People v. AmadoAnnotate this Case
Jan. 26, 1959.]
THE PEOPLE, Respondent, v. ALFRED E. AMADO, Appellant.
Alfred E. Amado, in pro. per., for Appellant.
Edmund G. Brown, Attorney General, and Elizabeth Miller, Deputy Attorney General, for Respondent.
In a nonjury trial defendant was convicted of unlawful possession of heroin. He appeals from the judgment. The cause was submitted on the transcript of the preliminary hearing, each side reserving the right to offer additional evidence. Defendant did not testify or produce any evidence in his behalf.
On January 31, 1958, Deputy Sheriff Velasquez, acting on information he had received from two informers to the effect that defendant was using the house at 1821 East 43rd Street, Los Angeles, for the purpose of selling narcotics, went to that location. On arriving, Velasquez and Officer Vega went to the back door. The door itself was open but the screen door was closed. As they approached the door Velasquez saw defendant in the kitchen. On seeing the officers, defendant "made a movement toward his pocket and started stepping backwards and put a white piece of paper--looked to me like paper--in his mouth and started walking away from the kitchen." Velasquez immediately opened the door, entered the house, and arrested defendant. He searched defendant's person and in a trouser pocket found two gelatin capsules containing heroin. As the capsules were being removed from his pocket defendant called to his wife in Spanish that two capsules of heroin had been found in his pocket. The officers then took defendant into the bedroom and asked him for his "outfit." Defendant went to a dresser drawer and handed Velasquez a spoon, an eye dropper, and a box of tissue containing a syringe with a brownish liquid in it.
Later the same day defendant told Velasquez the narcotics found on his person were his; he had purchased them the day before; he had them for his own use; he was not in the business of selling narcotics; and he was an addict. The [167 Cal. App. 2d 347] officers did not have a warrant for defendant's arrest or a search warrant.
Defendant contends in effect that he was denied a fair trial in violation of his constitutional rights because, so he asserts, his counsel wilfully and knowingly failed to present certain defenses that were available to him. He argues that his counsel failed to prepare his defense according to the facts and the law; that he failed to raise the defense of unlawful search and seizure; and that he failed to ask Velasquez the names of the informers.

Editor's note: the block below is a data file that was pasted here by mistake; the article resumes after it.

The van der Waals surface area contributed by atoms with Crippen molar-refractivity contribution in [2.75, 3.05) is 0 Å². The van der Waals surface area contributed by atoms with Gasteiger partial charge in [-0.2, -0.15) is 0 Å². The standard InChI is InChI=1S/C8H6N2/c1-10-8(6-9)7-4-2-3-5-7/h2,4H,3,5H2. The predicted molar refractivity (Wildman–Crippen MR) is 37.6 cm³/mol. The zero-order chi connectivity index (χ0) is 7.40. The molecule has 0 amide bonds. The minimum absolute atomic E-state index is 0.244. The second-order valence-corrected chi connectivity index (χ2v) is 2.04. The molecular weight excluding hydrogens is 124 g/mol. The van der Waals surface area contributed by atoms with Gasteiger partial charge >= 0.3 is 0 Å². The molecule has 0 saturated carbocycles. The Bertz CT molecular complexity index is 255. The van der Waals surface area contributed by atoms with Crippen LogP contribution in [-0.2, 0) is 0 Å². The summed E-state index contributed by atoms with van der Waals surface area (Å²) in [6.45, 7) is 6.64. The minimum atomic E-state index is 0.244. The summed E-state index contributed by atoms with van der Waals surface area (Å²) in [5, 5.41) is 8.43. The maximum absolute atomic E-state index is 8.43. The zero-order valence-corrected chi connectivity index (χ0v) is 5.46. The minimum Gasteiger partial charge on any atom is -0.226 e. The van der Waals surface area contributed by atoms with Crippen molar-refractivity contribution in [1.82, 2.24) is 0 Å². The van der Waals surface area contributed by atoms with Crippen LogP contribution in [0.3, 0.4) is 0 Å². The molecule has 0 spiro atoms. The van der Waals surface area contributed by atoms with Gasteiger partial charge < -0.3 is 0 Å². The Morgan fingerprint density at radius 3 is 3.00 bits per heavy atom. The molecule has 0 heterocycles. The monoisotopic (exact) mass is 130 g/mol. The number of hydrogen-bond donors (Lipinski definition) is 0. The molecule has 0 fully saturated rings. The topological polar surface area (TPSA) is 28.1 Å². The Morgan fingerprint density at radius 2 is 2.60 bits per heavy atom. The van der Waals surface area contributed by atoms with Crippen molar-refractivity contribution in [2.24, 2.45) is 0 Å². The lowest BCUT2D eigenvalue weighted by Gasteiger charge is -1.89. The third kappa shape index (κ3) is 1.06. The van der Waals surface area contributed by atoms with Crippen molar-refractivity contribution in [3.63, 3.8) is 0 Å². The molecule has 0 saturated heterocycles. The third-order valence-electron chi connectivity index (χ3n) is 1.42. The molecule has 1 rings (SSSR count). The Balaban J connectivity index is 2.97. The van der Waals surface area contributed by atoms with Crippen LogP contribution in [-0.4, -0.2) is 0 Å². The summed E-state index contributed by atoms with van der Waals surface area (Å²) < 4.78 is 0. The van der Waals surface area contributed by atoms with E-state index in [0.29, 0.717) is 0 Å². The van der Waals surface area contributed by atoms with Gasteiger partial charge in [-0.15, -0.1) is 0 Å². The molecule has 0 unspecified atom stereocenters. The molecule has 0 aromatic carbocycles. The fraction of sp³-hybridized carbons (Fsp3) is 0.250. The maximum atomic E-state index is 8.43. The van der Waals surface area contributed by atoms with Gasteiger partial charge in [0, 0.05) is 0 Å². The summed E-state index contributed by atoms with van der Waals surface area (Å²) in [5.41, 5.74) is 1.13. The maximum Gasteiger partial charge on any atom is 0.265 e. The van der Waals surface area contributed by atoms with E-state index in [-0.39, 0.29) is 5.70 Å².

At the preliminary hearing defendant was represented by the public defender. The public defender did not raise any question of illegal search and seizure or seek disclosure of the informers. After arraignment in the superior court counsel of defendant's choice was substituted.  "The handling of the defense by counsel of the accused's own choice will not be declared inadequate except in those rare cases where his counsel displays such a lack of diligence and competence as to reduce the trial to a 'farce or a sham.' " (People v. Wein, 50 Cal. 2d 383, 410 [326 P.2d 457].)
 It is presumed that an attorney has been faithful to the best interests of his client. No showing is made that defendant's representation was inept or incompetent. Defendant made no complaint to the court with respect to his counsel's representation. If he felt his counsel was incompetent or prejudiced against him as he now asserts, he should have so informed the trial court.  Under ordinary circumstances a defendant may not complain for the first time on appeal of claimed inept conduct of trial counsel of his own choosing. (People v. Comstock, 147 Cal. App. 2d 287, 299 [305 P.2d 228].) Counsel may well have concluded that the defenses of unlawful arrest and illegal search and seizure were not available to defendant. The record indicates they were not.  The arrest and the consequent search and seizure were not made solely on information received from the informers. The officers before entering the house observed furtive conduct on the part of defendant, giving them reasonable cause to make the arrest and search. (People v. Cantley, 163 Cal. App. 2d 762 [329 P.2d 993].) When defendant saw the arresting officers approach the back door he made a movement toward his pocket, started stepping backwards, put a piece of white paper in his mouth, and started walking away from the kitchen. (People v. Andrews, 153 Cal. App. 2d 333, 337-338 [314 P.2d 175].)  Counsel also may have reasonably [167 Cal. App. 2d 348] concluded that no purpose would be served in seeking disclosure of the identity of the informers. The informers were neither participants in nor eyewitnesses to defendant's arrest. Disclosure of the identity of an informer has not been required where there was reasonable cause for a search and seizure apart from the informer's communication which led the police to suspect the defendant. (People v. Williams, 51 Cal. 2d 355, 359 [333 P.2d 19].) Disclosure is not required where the informer is not a material witness on the issue of guilt. (People v. McShann, 50 Cal. 2d 802, 808 [330 P.2d 33].) There is nothing in the record to indicate that any information might have been elicited from either informer which would be relevant or helpful to the defense of defendant.
Defendant has not made that type of showing which alone would compel the conclusion that he was deprived of due process within the meaning of the constitutional guarantees.
Defendant also appeals from a nonexistent verdict. This appeal will be dismissed.
The appeal from the nonexistent verdict is dismissed; the judgment is affirmed.
Shinn, P. J., and Wood (Parker), J., concurred.